Samaria Council opposes McDonald's tender at Ben-Gurion

Dagan said that the refusal to open branches in the West Bank falls under the country's Boycott laws.

June 4, 2019 19:56
2 minute read.
Tel Aviv, Ben Gurion Airport

Tel Aviv, Ben Gurion Airport . (photo credit: BERTHOLD WERNER/WIKIMEDIA COMMONS)


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Samaria Regional Council head Yossi Dagan has voiced his opposition to a tender given to McDonald’s to run its restaurant at Ben-Gurion Airport because the fast-food franchise will not open branches in the West Bank.

Dagan said the refusal to open branches there falls under the country’s anti-boycott laws, which focuses on several avenues that are supposed to include the barring of public funding and tax benefits, and its participation in state tenders will being limited.
However, Dagan wrote in a letter penned to Finance Minister Moshe Kahlon, Transport Minister Israel Katz and Airports Authority director-general Yaakov Ganot that “A company that boycotts part of the state must not be allowed to compete in government tenders.”

He claimed that “the State of Israel recently passed the ‘Boycott Law’ whose purpose is to impose sanctions that will help deal with internal and external elements that seek to harm and confiscate parts of the State of Israel and its citizens.

“Unfortunately, despite this clear and unequivocal law,” he wrote, “I learned about the intention of McDonald’s to compete in the IAA tender to open restaurants in Ben-Gurion Airport, which in certain cases and regions has even turned it into a single supplier in the meat fast-food [industry].”

He said that Ben-Gurion “is a symbol of the State of Israel” and “as you know, McDonald’s Israel, headed by Omri Padan, blatantly boycotts the citizens and territories of the State of Israel beyond the Green Line.

“The blatant boycott was not done casually,” he explained in the letter, “but officially and openly, as Padan emphasized in 2013 when he vehemently refused to open a branch of the chain in Ariel which, as you recall, caused a large and just public uproar.”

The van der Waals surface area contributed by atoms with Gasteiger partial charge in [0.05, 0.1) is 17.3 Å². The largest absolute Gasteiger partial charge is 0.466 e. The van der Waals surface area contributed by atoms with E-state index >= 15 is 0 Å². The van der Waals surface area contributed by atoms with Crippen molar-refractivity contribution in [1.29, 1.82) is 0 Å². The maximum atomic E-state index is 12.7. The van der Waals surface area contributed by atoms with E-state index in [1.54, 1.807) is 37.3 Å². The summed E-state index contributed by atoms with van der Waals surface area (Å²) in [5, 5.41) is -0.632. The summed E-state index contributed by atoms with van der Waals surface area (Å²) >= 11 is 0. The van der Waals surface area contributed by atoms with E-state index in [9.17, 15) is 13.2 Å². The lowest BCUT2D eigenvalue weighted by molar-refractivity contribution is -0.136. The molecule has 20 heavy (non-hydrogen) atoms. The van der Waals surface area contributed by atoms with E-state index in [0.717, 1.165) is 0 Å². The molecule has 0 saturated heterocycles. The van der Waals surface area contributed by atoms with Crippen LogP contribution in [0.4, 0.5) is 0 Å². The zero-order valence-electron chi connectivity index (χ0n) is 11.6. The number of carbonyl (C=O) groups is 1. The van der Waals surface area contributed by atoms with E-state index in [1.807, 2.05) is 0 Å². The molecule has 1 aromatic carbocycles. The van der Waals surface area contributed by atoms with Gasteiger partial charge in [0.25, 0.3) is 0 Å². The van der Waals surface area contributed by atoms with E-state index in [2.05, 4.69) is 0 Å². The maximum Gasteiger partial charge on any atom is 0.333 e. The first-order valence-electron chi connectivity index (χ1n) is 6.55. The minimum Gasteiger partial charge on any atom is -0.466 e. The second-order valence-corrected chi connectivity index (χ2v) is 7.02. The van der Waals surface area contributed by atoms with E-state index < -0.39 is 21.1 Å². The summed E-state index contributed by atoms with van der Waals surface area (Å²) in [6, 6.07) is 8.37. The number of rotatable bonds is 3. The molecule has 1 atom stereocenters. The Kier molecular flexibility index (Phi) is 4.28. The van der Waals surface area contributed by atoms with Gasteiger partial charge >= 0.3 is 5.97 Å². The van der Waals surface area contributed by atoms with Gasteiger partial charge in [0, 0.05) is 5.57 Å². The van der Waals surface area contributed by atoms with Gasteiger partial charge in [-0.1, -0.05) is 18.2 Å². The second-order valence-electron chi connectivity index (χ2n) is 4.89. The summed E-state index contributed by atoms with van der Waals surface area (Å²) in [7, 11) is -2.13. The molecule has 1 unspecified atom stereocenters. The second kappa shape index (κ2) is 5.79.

He claimed that Padan, who opposes Israel’s policy beyond the Green Line and the views of millions of citizens, “now wants to make a living from them and in certain cases become the exclusive supplier at Ben-Gurion Airport.”

He added that this is leading to an absurd situation “in which those who suffer from the boycott will find themselves in an unbearable situation – in a restaurant that boycotts them.”

Concluding the letter, Dagan called on the ministries and IAA “not [to] allow the legitimization of a boycott of the public in Israel.

“I call upon you, by virtue of the authority granted by the law, to limit the participation of any company in boycotting a government tender, including McDonald’s,” he said.

Padan is a well-known left-wing activist and one of the founders of the Peace Now organization.

McDonald’s Israel, which is operated and licensed by Alonyal Ltd., said in a statement that it had never been given permission by global McDonald’s to operate in the West Bank or beyond the Green Line.

In brief statements released to the press on Monday, the Transportation Ministry said that “the minister is not involved in commercial tenders at the Airports Authority”; the Finance Ministry claimed that “the issue does not concern us”; and the Israel Airports Authority claimed that it “acts according to the Tenders Law.”

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